INTRODUCING SEAS

INTRODUCING SEAS

             Columbia's tradition in engineering and applied science education traces back to the
chartering of King's College in 1754.Steamboat inventor John Stevens graduated from the college a few years before the Revolutionary War , and Dewitt Clinton,the statesman responsible for the Erie Canal,earned his Columbia degree in 1786.Columbia's legacy of engineering
             Nary a moment is wasted in four years.The Columbia student knows how to balance school work with the myriad social and student on-campus activities,as well as the vast number of goings-om in the city at any given moment.
            Students are graduated with  factual knowledge as street smarts.One student may have spent hours working on differential equations,but also balanced that with tutoring an inner-city high school student in algebra.Another might have composed a thesis on presidential-congressional relations while campaigning for a spot on the college's Student Senate.Columbia's legacy of student involvement and activism recorded in the school's rich history, is unmatched by any other high-caber institution of higher learning.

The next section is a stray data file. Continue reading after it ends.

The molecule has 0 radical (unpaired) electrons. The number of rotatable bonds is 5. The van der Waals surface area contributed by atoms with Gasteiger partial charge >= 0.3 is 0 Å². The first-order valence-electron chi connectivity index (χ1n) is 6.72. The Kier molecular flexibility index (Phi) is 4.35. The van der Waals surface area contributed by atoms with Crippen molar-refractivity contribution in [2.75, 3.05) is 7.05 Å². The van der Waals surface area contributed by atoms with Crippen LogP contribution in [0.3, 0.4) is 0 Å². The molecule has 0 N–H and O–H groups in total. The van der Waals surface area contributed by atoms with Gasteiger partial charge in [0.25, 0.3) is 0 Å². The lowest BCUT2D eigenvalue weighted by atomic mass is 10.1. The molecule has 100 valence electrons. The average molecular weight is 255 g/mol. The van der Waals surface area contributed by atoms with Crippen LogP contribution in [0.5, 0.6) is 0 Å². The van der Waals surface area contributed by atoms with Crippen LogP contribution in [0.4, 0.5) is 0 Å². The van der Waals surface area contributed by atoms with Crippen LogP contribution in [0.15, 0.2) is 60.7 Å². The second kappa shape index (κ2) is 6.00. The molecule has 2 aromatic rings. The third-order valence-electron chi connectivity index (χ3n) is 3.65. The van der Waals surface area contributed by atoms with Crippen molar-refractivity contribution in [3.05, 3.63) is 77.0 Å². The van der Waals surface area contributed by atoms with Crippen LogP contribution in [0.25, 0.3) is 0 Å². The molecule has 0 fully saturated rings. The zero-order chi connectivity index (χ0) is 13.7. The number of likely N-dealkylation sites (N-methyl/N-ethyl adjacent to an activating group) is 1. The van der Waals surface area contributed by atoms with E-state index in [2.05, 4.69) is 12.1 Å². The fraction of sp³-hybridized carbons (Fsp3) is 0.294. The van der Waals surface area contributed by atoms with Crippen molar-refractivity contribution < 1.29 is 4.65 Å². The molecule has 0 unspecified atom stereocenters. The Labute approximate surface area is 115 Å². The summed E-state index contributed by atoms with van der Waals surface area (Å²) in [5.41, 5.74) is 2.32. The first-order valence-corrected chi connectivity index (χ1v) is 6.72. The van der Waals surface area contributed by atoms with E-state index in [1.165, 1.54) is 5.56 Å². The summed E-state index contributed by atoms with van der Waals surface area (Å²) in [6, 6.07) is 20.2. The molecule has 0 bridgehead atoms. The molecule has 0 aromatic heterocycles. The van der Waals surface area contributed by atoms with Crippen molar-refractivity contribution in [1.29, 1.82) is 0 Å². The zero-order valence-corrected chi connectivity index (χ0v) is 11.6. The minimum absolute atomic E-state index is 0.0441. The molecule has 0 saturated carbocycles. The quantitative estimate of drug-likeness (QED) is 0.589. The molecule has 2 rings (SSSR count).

Columbia seeks out the nation's young leaders-those high school seniors who have made great strides in their school and community.The comprehensive admissions application is a canvas on which prospective students paint a picture of themselves,their goals ,hopes,and interests.Once admitted,Columbia's Office of Financial Aid and Educational Financing will continue to do so for the remaining three years.
            Four years at Columbia College breeze by .Perhaps this is best reflected by the number of grads who stick around to pursue graduate work in any one of the university's remaining fifteen schools,or by the number of grads who pursue jobs in New York City .But for and wide , Columbia college alums share that everlasting some thing special-four years in which they were urged to find themselves and become freethinkers ready to serve as leaders in their communities and beyond.

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